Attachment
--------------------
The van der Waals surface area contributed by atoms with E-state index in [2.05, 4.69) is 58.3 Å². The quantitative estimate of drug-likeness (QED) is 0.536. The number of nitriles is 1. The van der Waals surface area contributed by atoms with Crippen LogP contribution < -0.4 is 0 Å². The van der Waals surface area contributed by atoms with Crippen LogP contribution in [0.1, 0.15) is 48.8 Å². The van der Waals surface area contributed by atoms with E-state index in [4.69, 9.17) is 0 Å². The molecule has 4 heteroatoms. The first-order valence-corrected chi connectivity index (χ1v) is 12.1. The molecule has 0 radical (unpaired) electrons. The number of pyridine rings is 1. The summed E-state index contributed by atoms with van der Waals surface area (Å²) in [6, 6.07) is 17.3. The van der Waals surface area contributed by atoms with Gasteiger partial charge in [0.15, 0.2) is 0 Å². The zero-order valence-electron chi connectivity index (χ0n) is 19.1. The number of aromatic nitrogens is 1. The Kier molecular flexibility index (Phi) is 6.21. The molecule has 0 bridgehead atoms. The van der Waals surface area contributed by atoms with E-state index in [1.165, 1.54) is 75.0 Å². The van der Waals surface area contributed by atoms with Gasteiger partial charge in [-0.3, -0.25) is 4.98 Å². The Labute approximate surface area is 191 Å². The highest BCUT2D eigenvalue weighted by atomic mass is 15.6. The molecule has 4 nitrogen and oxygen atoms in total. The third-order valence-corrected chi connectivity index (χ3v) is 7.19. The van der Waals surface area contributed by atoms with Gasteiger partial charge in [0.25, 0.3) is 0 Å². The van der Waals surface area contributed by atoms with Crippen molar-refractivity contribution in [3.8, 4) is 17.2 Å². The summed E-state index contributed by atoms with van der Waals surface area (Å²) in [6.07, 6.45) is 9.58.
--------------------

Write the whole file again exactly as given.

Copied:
The van der Waals surface area contributed by atoms with E-state index in [2.05, 4.69) is 58.3 Å². The quantitative estimate of drug-likeness (QED) is 0.536. The number of nitriles is 1. The van der Waals surface area contributed by atoms with Crippen LogP contribution < -0.4 is 0 Å². The van der Waals surface area contributed by atoms with Crippen LogP contribution in [0.1, 0.15) is 48.8 Å². The van der Waals surface area contributed by atoms with E-state index in [4.69, 9.17) is 0 Å². The molecule has 4 heteroatoms. The first-order valence-corrected chi connectivity index (χ1v) is 12.1. The molecule has 0 radical (unpaired) electrons. The number of pyridine rings is 1. The summed E-state index contributed by atoms with van der Waals surface area (Å²) in [6, 6.07) is 17.3. The van der Waals surface area contributed by atoms with Gasteiger partial charge in [0.15, 0.2) is 0 Å². The zero-order valence-electron chi connectivity index (χ0n) is 19.1. The number of aromatic nitrogens is 1. The Kier molecular flexibility index (Phi) is 6.21. The molecule has 0 bridgehead atoms. The van der Waals surface area contributed by atoms with E-state index in [1.165, 1.54) is 75.0 Å². The van der Waals surface area contributed by atoms with Gasteiger partial charge in [-0.3, -0.25) is 4.98 Å². The Labute approximate surface area is 191 Å². The highest BCUT2D eigenvalue weighted by atomic mass is 15.6. The molecule has 4 nitrogen and oxygen atoms in total. The third-order valence-corrected chi connectivity index (χ3v) is 7.19. The van der Waals surface area contributed by atoms with Gasteiger partial charge in [0.25, 0.3) is 0 Å². The van der Waals surface area contributed by atoms with Crippen molar-refractivity contribution in [3.8, 4) is 17.2 Å². The summed E-state index contributed by atoms with van der Waals surface area (Å²) in [6.07, 6.45) is 9.58.